With PlayStation 3 looming, its performance so far has hardly been auspicious - but Xbox Japan boss Takashi Sensui believes that Microsoft's efforts with 360 in the Far East will finally come to fruition this holiday.
While the bulk of media and consumer attention at last week's Tokyo Game Show was focused on an overwhelmed Sony stand, Sensui insisted that his struggling platform was finally receiving the content to match the value proposition to turn around Microsoft's fortunes in a territory which has thus far largely shrugged at a console the West has embraced.
"Japanese consumers are somewhat reluctant to take in new brands, particularly if the brand has come from outside Japan," Sensui told GamesIndustry.biz in an exclusive interview during last week's event.
"We've been here for several years now and we've launched a new campaign this summer for 360. The response has been very positive - people now feel they're very close to 360, that it's more relevant to their lives and particularly for gamers that Xbox 360 is the best platform there is."
Key to Microsoft's optimism this holiday is a triumvirate of 360-exclusive titles, spearheaded by Mistwalker's hotly-tipped RPG Blue Dragon and including Capcom's Lost Planet and Tecmo's Dead Or Alive Xtreme 2.
"Japanese consumers have a different taste in gaming. This holiday we have a great line-up that will answer those demands; I think it's going to be a great time for us going forwards," Sensui insisted. "I think we have a great variety of titles with great depth and some of the key titles necessary for the Japanese market."
The RPG genre, in particular, has proved a major obstacle to the US firm's ambitions in a territory where the mainly PlayStation-loyal Final Fantasy and Dragon Quest franchises dominate consumer interest.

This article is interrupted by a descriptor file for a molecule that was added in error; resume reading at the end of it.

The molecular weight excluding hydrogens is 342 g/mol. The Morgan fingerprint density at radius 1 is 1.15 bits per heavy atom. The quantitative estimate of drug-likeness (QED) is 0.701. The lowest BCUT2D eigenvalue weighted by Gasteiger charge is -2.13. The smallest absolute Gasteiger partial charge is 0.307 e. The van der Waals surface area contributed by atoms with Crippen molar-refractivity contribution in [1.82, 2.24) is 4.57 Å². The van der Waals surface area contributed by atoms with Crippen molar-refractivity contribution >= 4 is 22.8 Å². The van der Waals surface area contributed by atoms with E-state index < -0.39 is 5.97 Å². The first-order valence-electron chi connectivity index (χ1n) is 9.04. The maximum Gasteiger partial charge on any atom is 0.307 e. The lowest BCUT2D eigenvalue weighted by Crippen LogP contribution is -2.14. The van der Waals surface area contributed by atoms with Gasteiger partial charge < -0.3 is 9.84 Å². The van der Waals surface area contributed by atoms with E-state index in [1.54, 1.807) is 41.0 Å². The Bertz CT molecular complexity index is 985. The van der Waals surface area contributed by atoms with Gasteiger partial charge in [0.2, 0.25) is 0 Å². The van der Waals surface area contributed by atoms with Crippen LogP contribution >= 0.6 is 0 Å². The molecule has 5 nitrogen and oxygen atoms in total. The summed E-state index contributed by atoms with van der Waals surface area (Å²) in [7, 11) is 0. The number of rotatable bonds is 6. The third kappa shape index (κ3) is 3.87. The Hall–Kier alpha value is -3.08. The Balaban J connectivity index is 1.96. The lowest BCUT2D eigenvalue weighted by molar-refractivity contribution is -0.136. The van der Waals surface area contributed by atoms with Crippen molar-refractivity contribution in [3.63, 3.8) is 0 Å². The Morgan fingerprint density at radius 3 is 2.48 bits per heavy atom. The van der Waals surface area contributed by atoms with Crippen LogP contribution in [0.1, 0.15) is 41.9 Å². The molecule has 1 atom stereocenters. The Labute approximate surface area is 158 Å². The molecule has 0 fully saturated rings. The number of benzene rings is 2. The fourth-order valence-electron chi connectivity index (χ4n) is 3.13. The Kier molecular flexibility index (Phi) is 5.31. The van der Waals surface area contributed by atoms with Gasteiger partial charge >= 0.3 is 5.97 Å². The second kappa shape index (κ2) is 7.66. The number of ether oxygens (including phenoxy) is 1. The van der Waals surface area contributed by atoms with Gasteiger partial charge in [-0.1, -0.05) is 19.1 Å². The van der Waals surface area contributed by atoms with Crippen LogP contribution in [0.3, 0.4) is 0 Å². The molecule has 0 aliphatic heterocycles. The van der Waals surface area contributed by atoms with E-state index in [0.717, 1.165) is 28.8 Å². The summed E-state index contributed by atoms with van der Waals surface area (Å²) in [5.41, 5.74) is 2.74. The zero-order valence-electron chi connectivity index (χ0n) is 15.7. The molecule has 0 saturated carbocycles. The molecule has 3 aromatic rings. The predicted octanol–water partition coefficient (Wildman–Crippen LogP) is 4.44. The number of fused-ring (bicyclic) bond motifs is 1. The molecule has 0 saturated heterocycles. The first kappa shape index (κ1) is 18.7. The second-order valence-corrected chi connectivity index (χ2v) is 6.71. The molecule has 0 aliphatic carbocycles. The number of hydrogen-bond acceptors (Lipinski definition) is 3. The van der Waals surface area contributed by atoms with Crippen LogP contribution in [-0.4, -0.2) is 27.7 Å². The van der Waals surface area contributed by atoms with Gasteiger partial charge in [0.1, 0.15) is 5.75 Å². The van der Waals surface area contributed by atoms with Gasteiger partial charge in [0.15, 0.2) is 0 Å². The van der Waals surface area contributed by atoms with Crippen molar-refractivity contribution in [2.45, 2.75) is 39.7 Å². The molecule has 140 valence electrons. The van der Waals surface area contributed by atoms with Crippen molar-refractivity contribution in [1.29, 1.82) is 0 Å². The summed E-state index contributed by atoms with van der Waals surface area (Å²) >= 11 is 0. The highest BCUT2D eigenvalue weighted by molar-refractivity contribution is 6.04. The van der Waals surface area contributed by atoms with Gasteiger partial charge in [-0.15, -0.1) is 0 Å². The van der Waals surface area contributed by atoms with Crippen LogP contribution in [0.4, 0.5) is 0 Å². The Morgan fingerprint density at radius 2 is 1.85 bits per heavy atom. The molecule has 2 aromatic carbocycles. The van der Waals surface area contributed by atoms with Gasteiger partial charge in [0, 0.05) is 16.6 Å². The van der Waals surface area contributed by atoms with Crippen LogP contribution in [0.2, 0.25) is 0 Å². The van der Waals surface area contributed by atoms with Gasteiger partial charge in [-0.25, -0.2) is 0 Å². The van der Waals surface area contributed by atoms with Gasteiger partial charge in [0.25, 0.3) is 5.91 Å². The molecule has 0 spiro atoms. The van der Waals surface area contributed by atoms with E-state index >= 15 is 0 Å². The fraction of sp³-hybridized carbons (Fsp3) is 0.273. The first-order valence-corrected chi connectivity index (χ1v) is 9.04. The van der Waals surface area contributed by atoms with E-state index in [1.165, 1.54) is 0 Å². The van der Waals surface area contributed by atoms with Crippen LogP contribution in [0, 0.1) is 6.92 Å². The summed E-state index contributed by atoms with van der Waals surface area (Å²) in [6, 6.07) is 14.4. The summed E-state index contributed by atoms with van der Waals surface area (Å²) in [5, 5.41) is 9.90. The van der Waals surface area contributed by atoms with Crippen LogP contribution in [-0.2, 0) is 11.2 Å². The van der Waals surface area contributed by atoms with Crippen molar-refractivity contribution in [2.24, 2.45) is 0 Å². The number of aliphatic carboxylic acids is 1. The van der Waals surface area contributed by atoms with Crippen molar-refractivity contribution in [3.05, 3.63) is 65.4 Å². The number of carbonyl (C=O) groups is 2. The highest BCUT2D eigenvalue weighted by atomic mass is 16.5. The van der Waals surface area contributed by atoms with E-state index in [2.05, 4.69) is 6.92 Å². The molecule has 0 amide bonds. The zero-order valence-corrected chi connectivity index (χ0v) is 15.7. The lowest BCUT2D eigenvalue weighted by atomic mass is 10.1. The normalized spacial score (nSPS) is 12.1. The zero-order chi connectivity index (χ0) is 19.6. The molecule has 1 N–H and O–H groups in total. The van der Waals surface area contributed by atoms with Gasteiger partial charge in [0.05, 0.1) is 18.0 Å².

Blue Dragon, although a brand new title, is a project from original Final Fantasy creator Hironobu Sakaguchi's Mistwalker Studio, seized upon by Microsoft as proof that it is honouring its commitment to woo Japanese gamers with apposite content.
Sensui continued: "The important thing is the balance of the portfolio. We need those established franchises to answer the needs of the consumers but at the same time we need new content."
A clear run as the only next-gen system in the market has failed to drive anywhere near the volume of unit sales of 360 Microsoft will have been hoping for to date in Japan. And the threat posed by the 11th November PlayStation 3 launch was increased last week by Sony, with SCE president Ken Kuturagi announcing a surprising and aggressive 20 per cent price cut for the 20GB PS3 model, down to 49,980 yen (EUR 337).
But Sensui rejected suggestions that this piles further pressure on the 37,900 yen Xbox 360 (EUR 255) and the forthcoming Core model, due to be released in November at 29,800 yen (EUR 200).
"We believe that what we offer in terms of the content and the value of the system and the pricing of the console both on the standard console as well as the Core system that we're introducing for the first time in November, provides the best balance of value and price and I think [our proposition] really is the best value for money going into the holiday," he said.
And while the Xbox Japan boss refused to provide an estimate of the 360 installed base in Japan by year-end, he moved to distance Microsoft from a direct fight with its rivals, pointing to the opportunities of a an expanding sector: "Well, as you very well know, I'm not allowed to say any specific number for the country," he explained. "At least with these three consoles in the market this holiday [360, PS3 and Wii], the market itself in Japan will expand and we have a great chance of taking a good share in that market."
But with analysts suggesting that 360 has so far sold well under 200,000 units in Japan, compared with the 2.4m units shifted in the US alone by the end of August, it is clear that Microsoft's system must now show a dramatic leap in performance over the holiday period if it is to improve its status in the territory.
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